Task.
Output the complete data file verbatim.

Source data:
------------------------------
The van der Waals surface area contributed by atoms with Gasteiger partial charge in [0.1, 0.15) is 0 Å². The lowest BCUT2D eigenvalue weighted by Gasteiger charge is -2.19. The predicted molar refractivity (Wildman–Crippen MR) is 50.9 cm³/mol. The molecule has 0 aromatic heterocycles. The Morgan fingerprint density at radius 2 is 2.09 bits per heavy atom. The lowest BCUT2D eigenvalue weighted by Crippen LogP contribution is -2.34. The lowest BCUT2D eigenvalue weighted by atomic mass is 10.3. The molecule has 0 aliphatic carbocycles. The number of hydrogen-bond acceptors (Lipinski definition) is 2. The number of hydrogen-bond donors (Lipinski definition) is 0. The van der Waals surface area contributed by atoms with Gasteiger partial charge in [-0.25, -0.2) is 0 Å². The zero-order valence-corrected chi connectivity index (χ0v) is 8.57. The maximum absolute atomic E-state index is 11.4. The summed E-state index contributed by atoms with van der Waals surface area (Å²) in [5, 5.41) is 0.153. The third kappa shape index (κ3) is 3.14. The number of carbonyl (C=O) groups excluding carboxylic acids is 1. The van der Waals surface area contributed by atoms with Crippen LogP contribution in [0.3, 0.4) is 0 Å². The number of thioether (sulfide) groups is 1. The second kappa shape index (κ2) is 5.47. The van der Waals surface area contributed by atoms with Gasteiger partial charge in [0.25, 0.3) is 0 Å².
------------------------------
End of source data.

The van der Waals surface area contributed by atoms with Gasteiger partial charge in [0.1, 0.15) is 0 Å². The lowest BCUT2D eigenvalue weighted by Gasteiger charge is -2.19. The predicted molar refractivity (Wildman–Crippen MR) is 50.9 cm³/mol. The molecule has 0 aromatic heterocycles. The Morgan fingerprint density at radius 2 is 2.09 bits per heavy atom. The lowest BCUT2D eigenvalue weighted by Crippen LogP contribution is -2.34. The lowest BCUT2D eigenvalue weighted by atomic mass is 10.3. The molecule has 0 aliphatic carbocycles. The number of hydrogen-bond acceptors (Lipinski definition) is 2. The number of hydrogen-bond donors (Lipinski definition) is 0. The van der Waals surface area contributed by atoms with Gasteiger partial charge in [-0.25, -0.2) is 0 Å². The zero-order valence-corrected chi connectivity index (χ0v) is 8.57. The maximum absolute atomic E-state index is 11.4. The summed E-state index contributed by atoms with van der Waals surface area (Å²) in [5, 5.41) is 0.153. The third kappa shape index (κ3) is 3.14. The number of carbonyl (C=O) groups excluding carboxylic acids is 1. The van der Waals surface area contributed by atoms with Crippen LogP contribution in [0.3, 0.4) is 0 Å². The number of thioether (sulfide) groups is 1. The second kappa shape index (κ2) is 5.47. The van der Waals surface area contributed by atoms with Gasteiger partial charge in [0.25, 0.3) is 0 Å².